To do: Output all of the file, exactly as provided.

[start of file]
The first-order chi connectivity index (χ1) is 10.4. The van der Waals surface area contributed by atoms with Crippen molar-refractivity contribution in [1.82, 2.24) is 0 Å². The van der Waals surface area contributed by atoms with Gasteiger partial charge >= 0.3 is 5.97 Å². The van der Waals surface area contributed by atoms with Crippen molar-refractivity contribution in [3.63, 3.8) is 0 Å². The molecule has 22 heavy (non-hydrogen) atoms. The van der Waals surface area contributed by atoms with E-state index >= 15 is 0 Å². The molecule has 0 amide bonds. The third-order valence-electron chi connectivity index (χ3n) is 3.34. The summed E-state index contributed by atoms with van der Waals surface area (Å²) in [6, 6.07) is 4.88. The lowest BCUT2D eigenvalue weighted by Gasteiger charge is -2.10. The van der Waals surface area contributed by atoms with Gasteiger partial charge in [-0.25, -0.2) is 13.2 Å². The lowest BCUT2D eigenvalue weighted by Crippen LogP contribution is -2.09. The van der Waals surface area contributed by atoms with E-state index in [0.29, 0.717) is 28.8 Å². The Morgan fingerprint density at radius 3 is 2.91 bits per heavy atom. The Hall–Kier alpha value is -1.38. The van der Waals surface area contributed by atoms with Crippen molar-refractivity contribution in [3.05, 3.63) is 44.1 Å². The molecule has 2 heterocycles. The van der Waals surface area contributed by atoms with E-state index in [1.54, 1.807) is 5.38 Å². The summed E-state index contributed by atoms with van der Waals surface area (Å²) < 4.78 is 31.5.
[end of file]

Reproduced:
The first-order chi connectivity index (χ1) is 10.4. The van der Waals surface area contributed by atoms with Crippen molar-refractivity contribution in [1.82, 2.24) is 0 Å². The van der Waals surface area contributed by atoms with Gasteiger partial charge >= 0.3 is 5.97 Å². The van der Waals surface area contributed by atoms with Crippen molar-refractivity contribution in [3.63, 3.8) is 0 Å². The molecule has 22 heavy (non-hydrogen) atoms. The van der Waals surface area contributed by atoms with E-state index >= 15 is 0 Å². The molecule has 0 amide bonds. The third-order valence-electron chi connectivity index (χ3n) is 3.34. The summed E-state index contributed by atoms with van der Waals surface area (Å²) in [6, 6.07) is 4.88. The lowest BCUT2D eigenvalue weighted by Gasteiger charge is -2.10. The van der Waals surface area contributed by atoms with Gasteiger partial charge in [-0.25, -0.2) is 13.2 Å². The lowest BCUT2D eigenvalue weighted by Crippen LogP contribution is -2.09. The van der Waals surface area contributed by atoms with E-state index in [0.29, 0.717) is 28.8 Å². The Morgan fingerprint density at radius 3 is 2.91 bits per heavy atom. The Hall–Kier alpha value is -1.38. The van der Waals surface area contributed by atoms with Crippen molar-refractivity contribution in [3.05, 3.63) is 44.1 Å². The molecule has 2 heterocycles. The van der Waals surface area contributed by atoms with E-state index in [1.54, 1.807) is 5.38 Å². The summed E-state index contributed by atoms with van der Waals surface area (Å²) < 4.78 is 31.5.